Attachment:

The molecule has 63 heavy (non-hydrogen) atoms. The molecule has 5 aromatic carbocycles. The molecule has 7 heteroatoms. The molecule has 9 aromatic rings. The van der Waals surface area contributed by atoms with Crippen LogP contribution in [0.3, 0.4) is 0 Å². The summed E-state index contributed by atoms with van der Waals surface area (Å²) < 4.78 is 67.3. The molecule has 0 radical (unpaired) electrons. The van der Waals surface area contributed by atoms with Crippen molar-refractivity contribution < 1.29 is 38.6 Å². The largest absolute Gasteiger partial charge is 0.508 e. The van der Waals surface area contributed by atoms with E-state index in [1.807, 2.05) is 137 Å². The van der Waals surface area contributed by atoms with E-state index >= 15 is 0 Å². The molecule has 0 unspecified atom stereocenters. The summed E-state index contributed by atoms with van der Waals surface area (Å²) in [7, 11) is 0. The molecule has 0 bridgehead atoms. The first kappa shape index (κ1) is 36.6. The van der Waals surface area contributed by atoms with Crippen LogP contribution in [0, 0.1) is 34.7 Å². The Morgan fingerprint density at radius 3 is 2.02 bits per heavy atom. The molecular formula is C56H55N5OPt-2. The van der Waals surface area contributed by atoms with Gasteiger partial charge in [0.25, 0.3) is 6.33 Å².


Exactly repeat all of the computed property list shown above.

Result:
The molecule has 63 heavy (non-hydrogen) atoms. The molecule has 5 aromatic carbocycles. The molecule has 7 heteroatoms. The molecule has 9 aromatic rings. The van der Waals surface area contributed by atoms with Crippen LogP contribution in [0.3, 0.4) is 0 Å². The summed E-state index contributed by atoms with van der Waals surface area (Å²) < 4.78 is 67.3. The molecule has 0 radical (unpaired) electrons. The van der Waals surface area contributed by atoms with Crippen molar-refractivity contribution < 1.29 is 38.6 Å². The largest absolute Gasteiger partial charge is 0.508 e. The van der Waals surface area contributed by atoms with E-state index in [1.807, 2.05) is 137 Å². The van der Waals surface area contributed by atoms with E-state index >= 15 is 0 Å². The molecule has 0 unspecified atom stereocenters. The summed E-state index contributed by atoms with van der Waals surface area (Å²) in [7, 11) is 0. The molecule has 0 bridgehead atoms. The first kappa shape index (κ1) is 36.6. The van der Waals surface area contributed by atoms with Crippen LogP contribution in [0, 0.1) is 34.7 Å². The Morgan fingerprint density at radius 3 is 2.02 bits per heavy atom. The molecular formula is C56H55N5OPt-2. The van der Waals surface area contributed by atoms with Gasteiger partial charge in [0.25, 0.3) is 6.33 Å².